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Growth of ecommerce changing in-store shoppers expectations

Growth of ecommerce changing in-store shoppers expectations
Thursday August 3 2017

Over half (55%) of shoppers know exactly what item they want to buy by the time they arrive in a shop, with many put off by staff that lack product knowledge, due the rise in online research, according to a new report.

The report, from ShopperTrak, found that connected consumers have become increasingly used to moving fluidly between both online and offline channels when making a purchase.
The study, called ‘Redesigning Retail: What Does The Future Of Physical Retail Look Like?’ revealed that over a third of UK consumers (38%) still shop in-store just as often as they did a year ago.

Here are some of the key findings from the report:
· Over a third of UK consumers (38%) still shop in-store just as often as they did a year ago
· A quarter of UK customers (25%) feel that better staff would improve the store experience
· 15% would abandon a sale if the store associate had poor product knowledge

And this elevated level of product knowledge is impacting consumers’ expectations of the bricks-and-mortar experience and, more specifically, the role of the store associate.

The report’s findings include:
· A quarter of UK customers (25%) feel that better staff would improve the store experience, with a further 27% wanting sales associates to be equipped with tablet devices to bring digital capabilities to the shop floor, meaning they can offer ecommerce style services, such as access to online reviews and conduct real-time stock checks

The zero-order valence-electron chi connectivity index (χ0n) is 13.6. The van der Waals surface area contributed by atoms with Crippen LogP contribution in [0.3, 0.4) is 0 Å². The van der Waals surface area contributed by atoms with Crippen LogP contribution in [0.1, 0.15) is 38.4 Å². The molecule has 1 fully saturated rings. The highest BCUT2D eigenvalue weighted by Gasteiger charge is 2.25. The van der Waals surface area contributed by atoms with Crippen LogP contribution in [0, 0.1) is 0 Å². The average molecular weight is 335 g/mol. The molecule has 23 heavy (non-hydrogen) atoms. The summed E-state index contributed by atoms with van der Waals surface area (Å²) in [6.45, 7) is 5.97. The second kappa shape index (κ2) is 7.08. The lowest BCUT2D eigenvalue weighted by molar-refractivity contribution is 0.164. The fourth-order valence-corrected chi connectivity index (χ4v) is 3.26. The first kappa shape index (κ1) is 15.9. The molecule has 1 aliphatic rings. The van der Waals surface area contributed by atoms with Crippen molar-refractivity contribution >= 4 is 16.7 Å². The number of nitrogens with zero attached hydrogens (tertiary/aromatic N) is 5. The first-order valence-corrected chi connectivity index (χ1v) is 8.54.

· While price (32%) and long queues (31%) proved the most common reasons for consumers to abandon a purchase in-store, almost a fifth (18%) would give up on an item if it took too long for a sales person to assist them.
· Similarly, 15% would abandon a sale if the store associate had poor product knowledge, demonstrating omnichannel shoppers’ increasing expectations that staff should deliver ‘added value’ or recommendations over and above what they themselves can find.

· Accustomed to receiving high levels of personalisation in ecommerce channels, omnichannel shoppers increasingly expect retail staff to deliver this same level of personal service in the store; a fifth (21%) say having more staff on hand to provide one-to-one assistance would enhance bricks-and-mortar experiences. This highlights the need for retailers not only to deliver tailored one-to-one encounters but also the increasing need to understand peaks and troughs in shopper traffic to closely map and optimise the staff:customer ratio.

Steve Richardson, UK & MEA Director at ShopperTrak, commented “While a high proportion of planned shopping trips enable retail organisations to plan operational resources with some level of reassurance, the challenge is to meet shoppers’ needs once they arrive in the store. Bricks-and-mortar’s biggest challenge is not just to use technology to bring more data-driven insights into the physical retail environment, but to combine statistical knowledge with human warmth to make stores truly unique, fulfilling touchpoints.